Washington, DC: A new paper from the Center for Economic and Policy Research looks at the Venezuelan economy during the last eight years and finds that it does not fit the mold of an "oil boom headed for a bust," as is commonly believed.
"There's no obvious end in sight for Venezuela's current economic expansion," said economist Mark Weisbrot, Co-Director of the Center for Economic and Policy Research and co-author of the paper “The Venezuelan Economy in the Chávez Years.”
The paper notes that Venezuela's economy was wracked by political instability for the first four years of President Hugo Chávez's tenure, but has grown steadily and rapidly over the last four years, after political stability returned to the country following the oil strike of December 2002 to February 2003.
Since the bottom of that downturn in the first quarter of 2003, Venezuela's real GDP has grown by 76 percent.
Moreover, the private sector is still a larger share of the economy than it was before President Chávez took office.
In real (inflation-adjusted) terms, social spending per person has increased by 170 percent during the period 1998-2006. But this does not include the state oil company PDVSA’s social spending, which was 7.3 percent of GDP in 2006. With this included, social spending was at least 314 percent more in 2006 than in 1998 (in terms of real social spending per person). This has brought about significant gains for the poor in health care, subsidized food, and access to education, some of which are detailed in the paper.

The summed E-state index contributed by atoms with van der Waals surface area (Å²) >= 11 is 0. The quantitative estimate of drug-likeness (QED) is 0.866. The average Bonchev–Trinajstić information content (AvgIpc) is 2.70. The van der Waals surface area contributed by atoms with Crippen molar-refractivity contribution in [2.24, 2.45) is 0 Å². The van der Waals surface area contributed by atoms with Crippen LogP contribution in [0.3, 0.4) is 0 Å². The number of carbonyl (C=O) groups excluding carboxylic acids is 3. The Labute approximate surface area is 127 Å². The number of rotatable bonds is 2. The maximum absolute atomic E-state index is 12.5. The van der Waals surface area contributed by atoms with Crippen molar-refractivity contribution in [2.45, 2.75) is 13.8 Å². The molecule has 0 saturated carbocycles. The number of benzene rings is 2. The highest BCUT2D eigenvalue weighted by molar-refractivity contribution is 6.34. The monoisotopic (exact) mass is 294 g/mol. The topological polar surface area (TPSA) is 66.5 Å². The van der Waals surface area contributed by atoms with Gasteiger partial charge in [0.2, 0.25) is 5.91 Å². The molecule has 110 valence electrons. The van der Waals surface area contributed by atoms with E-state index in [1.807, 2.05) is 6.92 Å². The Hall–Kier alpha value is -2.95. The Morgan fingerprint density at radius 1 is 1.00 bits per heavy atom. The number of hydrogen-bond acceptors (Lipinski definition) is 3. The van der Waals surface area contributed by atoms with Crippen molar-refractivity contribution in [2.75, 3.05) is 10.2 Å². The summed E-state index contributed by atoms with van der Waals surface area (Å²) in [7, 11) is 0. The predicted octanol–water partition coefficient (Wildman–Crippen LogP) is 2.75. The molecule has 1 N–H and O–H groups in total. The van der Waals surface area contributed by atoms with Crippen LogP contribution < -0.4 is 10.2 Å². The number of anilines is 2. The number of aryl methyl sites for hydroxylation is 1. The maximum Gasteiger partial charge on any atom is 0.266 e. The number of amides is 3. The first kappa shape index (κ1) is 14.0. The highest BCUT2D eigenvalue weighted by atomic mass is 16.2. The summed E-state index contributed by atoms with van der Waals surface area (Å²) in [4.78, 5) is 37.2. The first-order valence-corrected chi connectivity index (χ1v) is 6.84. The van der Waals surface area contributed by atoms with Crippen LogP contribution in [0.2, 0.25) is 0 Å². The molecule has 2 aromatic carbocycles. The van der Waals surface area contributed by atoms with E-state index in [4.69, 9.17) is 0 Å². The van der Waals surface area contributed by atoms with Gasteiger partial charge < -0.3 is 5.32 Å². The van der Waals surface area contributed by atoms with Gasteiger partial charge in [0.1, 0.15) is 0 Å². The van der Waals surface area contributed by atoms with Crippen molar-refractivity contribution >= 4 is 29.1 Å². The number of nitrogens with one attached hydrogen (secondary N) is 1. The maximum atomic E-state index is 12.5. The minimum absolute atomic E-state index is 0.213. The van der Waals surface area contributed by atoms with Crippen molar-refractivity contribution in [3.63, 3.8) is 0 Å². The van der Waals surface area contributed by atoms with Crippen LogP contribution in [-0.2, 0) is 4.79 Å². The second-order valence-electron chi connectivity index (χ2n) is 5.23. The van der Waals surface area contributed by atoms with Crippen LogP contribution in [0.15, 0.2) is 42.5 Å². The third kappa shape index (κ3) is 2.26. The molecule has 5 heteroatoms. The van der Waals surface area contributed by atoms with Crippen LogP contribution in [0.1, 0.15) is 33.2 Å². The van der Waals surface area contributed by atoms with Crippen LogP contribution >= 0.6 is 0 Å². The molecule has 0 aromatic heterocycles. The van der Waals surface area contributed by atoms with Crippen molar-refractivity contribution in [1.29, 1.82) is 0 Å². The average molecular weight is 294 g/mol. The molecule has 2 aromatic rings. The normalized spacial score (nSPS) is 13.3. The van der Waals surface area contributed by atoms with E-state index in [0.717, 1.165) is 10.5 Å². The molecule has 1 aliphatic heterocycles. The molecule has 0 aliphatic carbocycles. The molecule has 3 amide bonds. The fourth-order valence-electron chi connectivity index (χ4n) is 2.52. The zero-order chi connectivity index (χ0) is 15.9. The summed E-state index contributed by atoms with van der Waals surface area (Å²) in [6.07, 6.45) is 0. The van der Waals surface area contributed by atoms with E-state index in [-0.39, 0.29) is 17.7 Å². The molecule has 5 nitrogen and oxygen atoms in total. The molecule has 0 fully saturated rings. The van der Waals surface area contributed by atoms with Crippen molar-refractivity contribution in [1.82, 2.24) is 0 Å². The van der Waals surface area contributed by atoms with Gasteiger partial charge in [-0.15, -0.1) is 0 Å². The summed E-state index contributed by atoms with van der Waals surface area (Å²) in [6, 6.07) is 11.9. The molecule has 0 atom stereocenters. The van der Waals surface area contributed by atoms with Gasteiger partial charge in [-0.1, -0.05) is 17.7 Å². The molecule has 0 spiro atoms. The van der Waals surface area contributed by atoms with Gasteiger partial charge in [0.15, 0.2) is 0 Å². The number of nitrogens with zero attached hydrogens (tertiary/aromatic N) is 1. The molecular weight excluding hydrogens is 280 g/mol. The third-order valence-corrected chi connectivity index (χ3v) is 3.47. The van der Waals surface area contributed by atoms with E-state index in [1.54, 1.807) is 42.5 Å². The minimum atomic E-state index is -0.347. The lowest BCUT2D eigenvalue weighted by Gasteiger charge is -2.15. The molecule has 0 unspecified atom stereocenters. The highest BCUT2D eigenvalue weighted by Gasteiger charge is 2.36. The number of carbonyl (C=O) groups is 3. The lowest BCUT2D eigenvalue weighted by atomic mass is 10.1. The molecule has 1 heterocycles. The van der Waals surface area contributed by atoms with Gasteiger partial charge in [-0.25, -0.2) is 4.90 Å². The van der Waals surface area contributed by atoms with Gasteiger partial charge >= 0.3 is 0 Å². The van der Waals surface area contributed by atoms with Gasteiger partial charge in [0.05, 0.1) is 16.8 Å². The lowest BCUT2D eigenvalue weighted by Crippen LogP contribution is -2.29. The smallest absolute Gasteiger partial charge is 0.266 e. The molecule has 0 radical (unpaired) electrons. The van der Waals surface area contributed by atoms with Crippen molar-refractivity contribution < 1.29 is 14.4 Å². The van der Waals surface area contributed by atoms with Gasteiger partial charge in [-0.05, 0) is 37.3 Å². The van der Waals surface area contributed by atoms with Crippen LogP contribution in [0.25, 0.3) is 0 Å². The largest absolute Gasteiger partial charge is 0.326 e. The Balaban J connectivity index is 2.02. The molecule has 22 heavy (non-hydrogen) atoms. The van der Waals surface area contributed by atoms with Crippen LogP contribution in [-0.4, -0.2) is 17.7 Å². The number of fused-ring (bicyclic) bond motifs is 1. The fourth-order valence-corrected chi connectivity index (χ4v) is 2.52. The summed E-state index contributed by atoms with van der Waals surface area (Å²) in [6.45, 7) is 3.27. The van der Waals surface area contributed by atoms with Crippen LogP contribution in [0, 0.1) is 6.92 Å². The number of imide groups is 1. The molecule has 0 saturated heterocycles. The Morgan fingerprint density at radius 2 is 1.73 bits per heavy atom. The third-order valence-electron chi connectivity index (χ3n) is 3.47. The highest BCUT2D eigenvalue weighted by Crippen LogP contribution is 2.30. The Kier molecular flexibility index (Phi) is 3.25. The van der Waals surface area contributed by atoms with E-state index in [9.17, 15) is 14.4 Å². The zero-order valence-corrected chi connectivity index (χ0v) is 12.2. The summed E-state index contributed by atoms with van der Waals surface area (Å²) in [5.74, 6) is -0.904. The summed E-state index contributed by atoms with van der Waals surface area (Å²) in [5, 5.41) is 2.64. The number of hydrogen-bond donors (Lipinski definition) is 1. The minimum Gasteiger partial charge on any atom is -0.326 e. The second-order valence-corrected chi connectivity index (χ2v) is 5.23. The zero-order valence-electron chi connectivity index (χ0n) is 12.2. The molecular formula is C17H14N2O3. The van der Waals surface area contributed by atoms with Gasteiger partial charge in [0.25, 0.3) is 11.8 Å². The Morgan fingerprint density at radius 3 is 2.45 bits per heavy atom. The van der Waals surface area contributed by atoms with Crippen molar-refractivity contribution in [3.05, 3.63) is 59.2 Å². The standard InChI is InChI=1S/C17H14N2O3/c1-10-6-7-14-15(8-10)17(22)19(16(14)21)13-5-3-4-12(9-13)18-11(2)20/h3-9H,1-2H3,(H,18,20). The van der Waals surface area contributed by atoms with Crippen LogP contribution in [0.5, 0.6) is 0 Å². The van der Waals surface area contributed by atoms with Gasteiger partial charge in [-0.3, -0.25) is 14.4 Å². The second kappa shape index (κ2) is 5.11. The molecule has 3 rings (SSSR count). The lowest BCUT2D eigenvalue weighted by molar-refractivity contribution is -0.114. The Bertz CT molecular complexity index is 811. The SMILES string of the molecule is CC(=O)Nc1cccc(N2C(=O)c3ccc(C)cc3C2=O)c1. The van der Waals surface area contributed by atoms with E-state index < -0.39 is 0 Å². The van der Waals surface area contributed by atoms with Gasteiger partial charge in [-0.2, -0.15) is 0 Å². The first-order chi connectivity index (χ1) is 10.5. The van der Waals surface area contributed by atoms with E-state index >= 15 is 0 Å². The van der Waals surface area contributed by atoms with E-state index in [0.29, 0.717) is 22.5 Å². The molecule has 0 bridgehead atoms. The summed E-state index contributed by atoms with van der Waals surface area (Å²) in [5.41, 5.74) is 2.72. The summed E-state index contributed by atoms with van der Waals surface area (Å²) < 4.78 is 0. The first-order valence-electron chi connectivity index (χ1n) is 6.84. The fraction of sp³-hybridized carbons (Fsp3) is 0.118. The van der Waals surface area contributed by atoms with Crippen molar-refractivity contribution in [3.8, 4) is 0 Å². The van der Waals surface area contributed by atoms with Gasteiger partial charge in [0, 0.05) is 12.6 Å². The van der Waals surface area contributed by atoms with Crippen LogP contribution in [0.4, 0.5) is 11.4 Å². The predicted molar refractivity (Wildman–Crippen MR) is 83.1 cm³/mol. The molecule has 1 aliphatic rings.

The official poverty rate, which measures only cash income and does not include such advances as increased access to health care and education, has dropped by 31 percent from 1998 to the end of 2006 – from 43.9 percent of households to 30.6 percent. Measured unemployment has dropped from 15 percent in June 1999 to 8.3 percent in June 2007.
The authors also look at fiscal, monetary, exchange rate and other government policies, as well as investment and the sustainability of the expansion. They note that the government faces significant challenges over the intermediate run in controlling inflation and bring Venezuela's currency to a more competitive level. However, the country's declining public debt (as a percentage of GDP), large current account surplus, and the accumulation of reserves have given the government considerable insurance against a decline in oil prices. This favorable macroeconomic situation has also left the government with much flexibility in dealing with inflation and the related imbalance in the exchange rate. The authors therefore conclude that – contrary to popular belief -- there is no imminent threat to the country's current economic expansion.